Over the past decade, while wages have shown modest spikes, mostly benefitting higher-pay categories, the increases have barely kept pace with inflation, essentially wiping out any net gains in workers’ take-home pay.
In fact, when factoring inflation, real average wages have about the same purchasing power today as they did 40 years ago,
The numbers don’t lie. While wage growth in the U.S. recently increased 3.5 percent, against an inflation rate of 2 percent, the positive trending reflects a select rise in minimum wage baselines across several states and some growth in management pay.
To be clear, the increase was not reflective of an endemic, labor-force-wide spike in earnings that marks a new trend toward sustained higher earnings.
And, at the same time, inflation rates decreased from a sustained 2.8 or so percent range to 2.2 percent as spending was held back by a slower increase in the cost of rent and falling energy prices, factors that are far more temporary than endemic determinants of future inflation rates.
LOW WAGES NOT JUST A U.S PROBLEM
And weak wage growth isn’t just a problem in America.
Workers in Japan, the U.K., Germany, Australia, Italy, Spain and other countries are experiencing similar trend lines.
Among economists and financial analysts, it’s a great mystery. Why is it that wages and inflation have barely risen since the Panic of ’08, while economies keep growing?
And just recently, Federal Reserve Chair Jerome Powell said that the acceleration of “wage growth need not trigger too much inflation,” since the link between labor markets and inflation “has been greatly reduced.”
Yes, they have been “greatly reduced.” And trend forecaster Gerald Celente, who devised his “Five-0” Formula in 1999, predicted precisely why the 21st century economy would operate off a new set of equations and why wage growth would be dampened.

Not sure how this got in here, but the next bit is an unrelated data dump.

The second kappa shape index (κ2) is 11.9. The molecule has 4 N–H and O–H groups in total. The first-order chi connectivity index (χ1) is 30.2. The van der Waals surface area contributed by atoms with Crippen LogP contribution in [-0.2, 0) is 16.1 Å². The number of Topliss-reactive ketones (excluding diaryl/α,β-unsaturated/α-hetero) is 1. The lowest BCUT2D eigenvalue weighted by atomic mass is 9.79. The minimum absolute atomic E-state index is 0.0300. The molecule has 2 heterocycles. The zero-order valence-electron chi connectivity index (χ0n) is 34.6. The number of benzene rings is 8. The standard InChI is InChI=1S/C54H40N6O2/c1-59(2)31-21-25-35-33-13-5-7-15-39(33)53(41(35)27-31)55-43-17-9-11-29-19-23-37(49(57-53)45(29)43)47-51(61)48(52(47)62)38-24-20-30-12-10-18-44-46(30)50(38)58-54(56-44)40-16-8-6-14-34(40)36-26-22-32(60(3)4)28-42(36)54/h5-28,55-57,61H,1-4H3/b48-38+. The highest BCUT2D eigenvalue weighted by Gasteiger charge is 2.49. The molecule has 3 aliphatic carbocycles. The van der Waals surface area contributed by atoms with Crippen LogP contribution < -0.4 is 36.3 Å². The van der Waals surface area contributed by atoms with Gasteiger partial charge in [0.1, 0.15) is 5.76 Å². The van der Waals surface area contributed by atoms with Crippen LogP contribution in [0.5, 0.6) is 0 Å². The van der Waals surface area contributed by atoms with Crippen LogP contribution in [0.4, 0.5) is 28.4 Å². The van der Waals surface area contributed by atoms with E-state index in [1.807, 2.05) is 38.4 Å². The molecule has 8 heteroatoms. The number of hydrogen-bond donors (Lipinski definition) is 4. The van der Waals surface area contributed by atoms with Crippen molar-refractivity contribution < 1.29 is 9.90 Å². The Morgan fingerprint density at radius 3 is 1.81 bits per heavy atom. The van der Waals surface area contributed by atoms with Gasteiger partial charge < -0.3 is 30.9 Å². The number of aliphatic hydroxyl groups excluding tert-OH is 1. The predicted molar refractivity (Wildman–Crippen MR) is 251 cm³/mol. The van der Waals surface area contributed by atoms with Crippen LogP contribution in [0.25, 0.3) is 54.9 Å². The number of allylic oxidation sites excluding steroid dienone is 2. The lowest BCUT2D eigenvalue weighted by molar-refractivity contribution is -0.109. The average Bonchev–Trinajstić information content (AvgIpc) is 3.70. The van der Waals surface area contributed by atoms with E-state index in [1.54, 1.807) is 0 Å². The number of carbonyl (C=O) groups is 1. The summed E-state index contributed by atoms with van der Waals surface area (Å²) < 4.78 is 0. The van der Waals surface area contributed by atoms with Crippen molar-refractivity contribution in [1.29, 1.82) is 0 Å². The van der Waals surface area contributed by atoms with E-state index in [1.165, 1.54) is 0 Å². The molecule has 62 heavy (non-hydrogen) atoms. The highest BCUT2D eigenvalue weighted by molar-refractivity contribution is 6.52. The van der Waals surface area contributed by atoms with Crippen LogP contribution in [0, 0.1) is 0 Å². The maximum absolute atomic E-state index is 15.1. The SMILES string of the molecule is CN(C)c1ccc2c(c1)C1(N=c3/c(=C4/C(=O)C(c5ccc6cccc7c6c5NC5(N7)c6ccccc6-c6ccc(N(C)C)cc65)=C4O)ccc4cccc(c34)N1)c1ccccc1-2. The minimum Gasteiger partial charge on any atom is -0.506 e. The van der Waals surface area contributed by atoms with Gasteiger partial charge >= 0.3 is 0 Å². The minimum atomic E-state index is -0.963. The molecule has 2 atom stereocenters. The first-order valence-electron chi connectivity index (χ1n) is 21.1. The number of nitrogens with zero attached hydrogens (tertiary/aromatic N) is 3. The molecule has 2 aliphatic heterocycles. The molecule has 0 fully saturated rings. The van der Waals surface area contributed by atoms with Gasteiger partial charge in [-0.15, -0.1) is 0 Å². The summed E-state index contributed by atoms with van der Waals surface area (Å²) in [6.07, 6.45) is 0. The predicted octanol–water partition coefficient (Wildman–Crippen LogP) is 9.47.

Celente defined those factors as:
• Overproduction —there are more products and services than can be consumed.
• Overcapacity —there is a glut of advanced facilities and excess service capabilities to supply the world market place with more than can be consumed.
• Open Markets —a borderless new millennial marketplace provides products and services free from traditional economic channels.
• Overpopulation —companies are now positioned to exploit a 6-billion-plus labor pool without geographic constraints.
• Online —a planet full of browsers will enable and drive a universal economic culture of cheap product and service production supported by cheap labor expenses.
Remember, this was forecast two decades ago, long before the days of massive online shopping and Amazon’s monopolization of the Internet retail sector.
It was before China was initiated into the World Trade Organization that opened up the global cheap labor stream.
In that short time, another 1.6 billion people were added to the planet … and ultimately the workforce.
Now, in 2018, we observe the state of the economy with an eye on the emerging economic trends that demonstrate how the “Five-Os” will continue to transform how we live and work. TJ
Beyond the gig economy that provides jobs with no benefits and security, and continuing wage uncertainty, high-tech will also play a significant role in driving wages lower. In the new world of technological innovations such as robotics, Artificial Intelligence, online retail and services, etc., from top to bottom, jobs will be replaced and the pay scale will continue to be lowered.
We cannot emphasize enough that this Five-O Formula is revolutionary and data proven … but not recognized by traditional economists and financial experts who are still operating under 20th century economic precepts.